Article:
The role of the thyroid in calcium metabolism has been investigated by Aub and others1 with low calcium intake, and they have concluded that in cases of exophthalmic goiter and hyperfunctioning adenoma the excretion is increased and that in cases of myxedema it is markedly diminished and that the giving of thyroid to normal persons and to patients with myxedema increases the excretion. They expressed the belief that this was due to a direct stimulating effect on the calcium deposits in the bones. Their data on the patients with exophthalmic goiter were striking and definite; the figures on those with myxedema left some doubt. Thus, even allowing for the variation inherent in short term balances, when isolated figures are picked at varying metabolic levels the following are difficult to reconcile with their thesis:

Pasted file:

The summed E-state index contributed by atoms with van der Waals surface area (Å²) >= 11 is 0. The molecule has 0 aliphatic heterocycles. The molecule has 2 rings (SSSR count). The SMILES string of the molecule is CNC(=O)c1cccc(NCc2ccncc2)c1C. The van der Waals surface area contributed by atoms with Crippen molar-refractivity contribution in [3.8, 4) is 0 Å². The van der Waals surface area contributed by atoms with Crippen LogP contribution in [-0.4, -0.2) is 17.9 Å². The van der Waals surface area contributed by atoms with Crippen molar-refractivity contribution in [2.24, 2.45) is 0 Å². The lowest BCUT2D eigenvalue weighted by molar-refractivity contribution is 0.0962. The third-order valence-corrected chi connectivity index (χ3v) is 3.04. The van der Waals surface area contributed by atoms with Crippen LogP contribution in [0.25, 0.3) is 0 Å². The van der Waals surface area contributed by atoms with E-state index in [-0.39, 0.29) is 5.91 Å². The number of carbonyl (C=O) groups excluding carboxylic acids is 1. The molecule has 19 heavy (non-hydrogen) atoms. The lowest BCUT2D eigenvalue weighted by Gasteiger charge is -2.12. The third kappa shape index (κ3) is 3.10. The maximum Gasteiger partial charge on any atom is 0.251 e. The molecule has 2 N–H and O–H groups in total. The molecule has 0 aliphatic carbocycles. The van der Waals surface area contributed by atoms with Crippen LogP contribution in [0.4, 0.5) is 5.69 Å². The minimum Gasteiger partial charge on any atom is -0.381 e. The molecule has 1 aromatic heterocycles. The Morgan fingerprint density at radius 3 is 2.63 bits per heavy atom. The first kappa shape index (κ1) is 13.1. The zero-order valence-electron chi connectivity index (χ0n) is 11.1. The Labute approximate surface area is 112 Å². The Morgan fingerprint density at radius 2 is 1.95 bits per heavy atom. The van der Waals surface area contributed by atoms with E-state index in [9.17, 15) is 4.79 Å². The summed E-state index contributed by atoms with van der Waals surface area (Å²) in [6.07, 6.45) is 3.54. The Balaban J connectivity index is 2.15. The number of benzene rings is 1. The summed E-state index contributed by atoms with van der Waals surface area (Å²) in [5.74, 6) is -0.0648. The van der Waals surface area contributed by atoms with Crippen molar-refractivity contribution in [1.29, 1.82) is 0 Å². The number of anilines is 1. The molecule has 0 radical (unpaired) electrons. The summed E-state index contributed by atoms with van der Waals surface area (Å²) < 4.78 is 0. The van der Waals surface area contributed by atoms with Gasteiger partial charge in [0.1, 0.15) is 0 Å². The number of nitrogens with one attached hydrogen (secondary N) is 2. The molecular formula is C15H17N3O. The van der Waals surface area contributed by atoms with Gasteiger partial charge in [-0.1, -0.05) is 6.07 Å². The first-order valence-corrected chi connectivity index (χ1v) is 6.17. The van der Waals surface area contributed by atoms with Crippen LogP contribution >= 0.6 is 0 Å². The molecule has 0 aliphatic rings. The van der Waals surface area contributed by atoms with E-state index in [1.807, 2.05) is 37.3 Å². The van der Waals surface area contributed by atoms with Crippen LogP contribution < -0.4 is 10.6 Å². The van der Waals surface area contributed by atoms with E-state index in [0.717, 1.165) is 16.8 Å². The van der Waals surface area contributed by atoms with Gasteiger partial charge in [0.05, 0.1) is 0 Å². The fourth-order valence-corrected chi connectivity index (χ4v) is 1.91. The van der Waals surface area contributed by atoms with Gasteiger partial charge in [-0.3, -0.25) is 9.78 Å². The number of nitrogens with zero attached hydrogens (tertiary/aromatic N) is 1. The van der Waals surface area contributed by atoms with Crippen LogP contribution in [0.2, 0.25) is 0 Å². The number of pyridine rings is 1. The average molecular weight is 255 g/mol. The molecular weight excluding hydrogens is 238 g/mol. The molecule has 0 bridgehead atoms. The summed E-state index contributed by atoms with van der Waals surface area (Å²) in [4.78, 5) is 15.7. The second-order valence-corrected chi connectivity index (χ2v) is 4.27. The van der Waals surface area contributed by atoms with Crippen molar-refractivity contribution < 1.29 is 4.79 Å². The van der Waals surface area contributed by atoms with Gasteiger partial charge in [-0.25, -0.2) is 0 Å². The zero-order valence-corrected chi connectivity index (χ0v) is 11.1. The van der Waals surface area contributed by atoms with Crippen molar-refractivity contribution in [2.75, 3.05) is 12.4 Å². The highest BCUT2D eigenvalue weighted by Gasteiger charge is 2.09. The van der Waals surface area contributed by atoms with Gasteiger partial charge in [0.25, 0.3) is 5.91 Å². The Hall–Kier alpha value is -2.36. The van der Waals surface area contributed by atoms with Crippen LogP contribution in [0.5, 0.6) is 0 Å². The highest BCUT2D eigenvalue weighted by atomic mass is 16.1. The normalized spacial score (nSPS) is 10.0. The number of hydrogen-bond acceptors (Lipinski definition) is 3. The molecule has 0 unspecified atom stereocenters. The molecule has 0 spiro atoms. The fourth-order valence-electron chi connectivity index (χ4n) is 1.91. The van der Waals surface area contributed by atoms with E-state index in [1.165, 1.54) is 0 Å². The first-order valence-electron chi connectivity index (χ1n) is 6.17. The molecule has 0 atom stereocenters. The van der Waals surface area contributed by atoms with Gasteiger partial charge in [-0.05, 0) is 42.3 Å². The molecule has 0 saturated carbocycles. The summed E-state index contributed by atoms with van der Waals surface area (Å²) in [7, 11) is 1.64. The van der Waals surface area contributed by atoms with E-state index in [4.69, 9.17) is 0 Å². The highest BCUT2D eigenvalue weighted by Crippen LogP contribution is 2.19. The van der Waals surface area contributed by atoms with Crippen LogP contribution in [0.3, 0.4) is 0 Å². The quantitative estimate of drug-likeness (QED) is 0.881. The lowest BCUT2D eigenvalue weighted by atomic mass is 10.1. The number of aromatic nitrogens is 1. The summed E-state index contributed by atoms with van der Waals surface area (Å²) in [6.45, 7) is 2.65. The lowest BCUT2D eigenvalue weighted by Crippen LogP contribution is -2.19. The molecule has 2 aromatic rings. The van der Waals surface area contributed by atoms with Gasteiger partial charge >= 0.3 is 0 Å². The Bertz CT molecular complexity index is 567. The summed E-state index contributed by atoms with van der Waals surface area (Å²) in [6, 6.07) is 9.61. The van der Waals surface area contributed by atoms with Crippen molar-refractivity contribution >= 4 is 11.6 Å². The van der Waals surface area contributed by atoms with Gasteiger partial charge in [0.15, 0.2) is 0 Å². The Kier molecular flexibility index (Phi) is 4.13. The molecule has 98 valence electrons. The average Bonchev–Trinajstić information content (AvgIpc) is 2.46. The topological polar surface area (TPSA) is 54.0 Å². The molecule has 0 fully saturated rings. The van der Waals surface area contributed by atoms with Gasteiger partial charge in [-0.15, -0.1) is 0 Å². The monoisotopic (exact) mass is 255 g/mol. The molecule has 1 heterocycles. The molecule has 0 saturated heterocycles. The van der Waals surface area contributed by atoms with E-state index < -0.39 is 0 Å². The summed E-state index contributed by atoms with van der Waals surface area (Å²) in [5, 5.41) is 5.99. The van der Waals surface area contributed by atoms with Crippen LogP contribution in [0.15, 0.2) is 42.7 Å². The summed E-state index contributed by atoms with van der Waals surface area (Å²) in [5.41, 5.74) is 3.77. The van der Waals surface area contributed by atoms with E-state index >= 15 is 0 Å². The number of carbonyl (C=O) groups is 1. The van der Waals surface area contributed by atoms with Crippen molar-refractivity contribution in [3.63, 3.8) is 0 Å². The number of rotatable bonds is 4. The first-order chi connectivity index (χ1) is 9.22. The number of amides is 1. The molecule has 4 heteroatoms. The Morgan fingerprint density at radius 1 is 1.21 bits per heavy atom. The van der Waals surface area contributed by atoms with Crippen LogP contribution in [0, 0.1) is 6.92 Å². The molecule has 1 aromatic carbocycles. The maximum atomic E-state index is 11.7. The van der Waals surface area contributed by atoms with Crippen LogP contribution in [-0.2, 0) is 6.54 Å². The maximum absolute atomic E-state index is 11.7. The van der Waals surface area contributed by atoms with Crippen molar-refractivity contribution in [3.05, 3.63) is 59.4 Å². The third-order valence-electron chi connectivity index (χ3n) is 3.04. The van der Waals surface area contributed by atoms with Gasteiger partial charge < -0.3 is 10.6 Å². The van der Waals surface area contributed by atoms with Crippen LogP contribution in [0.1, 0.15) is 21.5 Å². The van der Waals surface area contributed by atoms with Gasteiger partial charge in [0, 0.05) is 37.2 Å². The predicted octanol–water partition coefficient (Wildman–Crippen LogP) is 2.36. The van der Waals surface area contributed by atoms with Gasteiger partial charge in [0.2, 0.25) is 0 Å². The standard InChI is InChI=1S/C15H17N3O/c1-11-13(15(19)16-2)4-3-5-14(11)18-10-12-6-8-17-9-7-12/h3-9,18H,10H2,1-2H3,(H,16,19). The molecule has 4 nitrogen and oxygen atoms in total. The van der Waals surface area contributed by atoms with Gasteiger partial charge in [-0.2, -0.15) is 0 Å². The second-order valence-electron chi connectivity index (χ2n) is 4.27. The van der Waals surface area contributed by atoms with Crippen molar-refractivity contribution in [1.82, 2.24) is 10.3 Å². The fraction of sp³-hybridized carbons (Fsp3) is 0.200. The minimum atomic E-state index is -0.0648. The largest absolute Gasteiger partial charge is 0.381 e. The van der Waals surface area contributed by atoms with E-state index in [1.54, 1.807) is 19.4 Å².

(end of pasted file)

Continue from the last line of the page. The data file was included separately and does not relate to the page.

Although many of the balances do show an increased output, they do not impress us as
JOHNSTON JA, MARONEY JW. FACTORS AFFECTING RETENTION OF NITROGEN AND CALCIUM IN PERIOD OF GROWTH: II. EFFECT OF THYROID ON CALCIUM RETENTION. Am J Dis Child. 1939;58(6):1186–1198. doi:10.1001/archpedi.1939.01990110050002
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